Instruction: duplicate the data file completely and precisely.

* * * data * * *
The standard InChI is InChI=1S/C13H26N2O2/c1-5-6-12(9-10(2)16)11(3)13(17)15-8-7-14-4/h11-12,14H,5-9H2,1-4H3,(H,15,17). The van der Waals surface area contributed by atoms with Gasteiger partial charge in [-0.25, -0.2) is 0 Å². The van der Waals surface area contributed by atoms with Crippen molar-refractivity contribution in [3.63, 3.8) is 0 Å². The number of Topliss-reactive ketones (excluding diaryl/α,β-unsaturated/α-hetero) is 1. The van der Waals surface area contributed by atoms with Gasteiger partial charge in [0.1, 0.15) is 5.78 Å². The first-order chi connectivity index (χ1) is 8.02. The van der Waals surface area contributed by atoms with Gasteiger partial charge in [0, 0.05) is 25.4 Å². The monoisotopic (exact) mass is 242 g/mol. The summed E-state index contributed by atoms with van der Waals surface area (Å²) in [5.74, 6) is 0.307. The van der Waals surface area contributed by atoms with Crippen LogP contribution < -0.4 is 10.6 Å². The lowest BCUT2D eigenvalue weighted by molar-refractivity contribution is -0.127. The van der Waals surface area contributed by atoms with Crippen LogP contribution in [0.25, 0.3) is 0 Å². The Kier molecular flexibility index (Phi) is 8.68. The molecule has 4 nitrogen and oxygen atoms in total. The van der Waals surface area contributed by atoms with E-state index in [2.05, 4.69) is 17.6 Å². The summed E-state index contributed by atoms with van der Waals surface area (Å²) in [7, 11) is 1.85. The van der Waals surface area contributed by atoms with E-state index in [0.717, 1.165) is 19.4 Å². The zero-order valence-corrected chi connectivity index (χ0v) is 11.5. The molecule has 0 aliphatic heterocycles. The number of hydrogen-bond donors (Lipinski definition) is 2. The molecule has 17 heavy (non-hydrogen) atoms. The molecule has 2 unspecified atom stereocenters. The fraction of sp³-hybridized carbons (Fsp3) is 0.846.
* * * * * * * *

The standard InChI is InChI=1S/C13H26N2O2/c1-5-6-12(9-10(2)16)11(3)13(17)15-8-7-14-4/h11-12,14H,5-9H2,1-4H3,(H,15,17). The van der Waals surface area contributed by atoms with Gasteiger partial charge in [-0.25, -0.2) is 0 Å². The van der Waals surface area contributed by atoms with Crippen molar-refractivity contribution in [3.63, 3.8) is 0 Å². The number of Topliss-reactive ketones (excluding diaryl/α,β-unsaturated/α-hetero) is 1. The van der Waals surface area contributed by atoms with Gasteiger partial charge in [0.1, 0.15) is 5.78 Å². The first-order chi connectivity index (χ1) is 8.02. The van der Waals surface area contributed by atoms with Gasteiger partial charge in [0, 0.05) is 25.4 Å². The monoisotopic (exact) mass is 242 g/mol. The summed E-state index contributed by atoms with van der Waals surface area (Å²) in [5.74, 6) is 0.307. The van der Waals surface area contributed by atoms with Crippen LogP contribution < -0.4 is 10.6 Å². The lowest BCUT2D eigenvalue weighted by molar-refractivity contribution is -0.127. The van der Waals surface area contributed by atoms with Crippen LogP contribution in [0.25, 0.3) is 0 Å². The Kier molecular flexibility index (Phi) is 8.68. The molecule has 4 nitrogen and oxygen atoms in total. The van der Waals surface area contributed by atoms with E-state index in [2.05, 4.69) is 17.6 Å². The summed E-state index contributed by atoms with van der Waals surface area (Å²) in [7, 11) is 1.85. The van der Waals surface area contributed by atoms with E-state index in [0.717, 1.165) is 19.4 Å². The zero-order valence-corrected chi connectivity index (χ0v) is 11.5. The molecule has 0 aliphatic heterocycles. The number of hydrogen-bond donors (Lipinski definition) is 2. The molecule has 17 heavy (non-hydrogen) atoms. The molecule has 2 unspecified atom stereocenters. The fraction of sp³-hybridized carbons (Fsp3) is 0.846.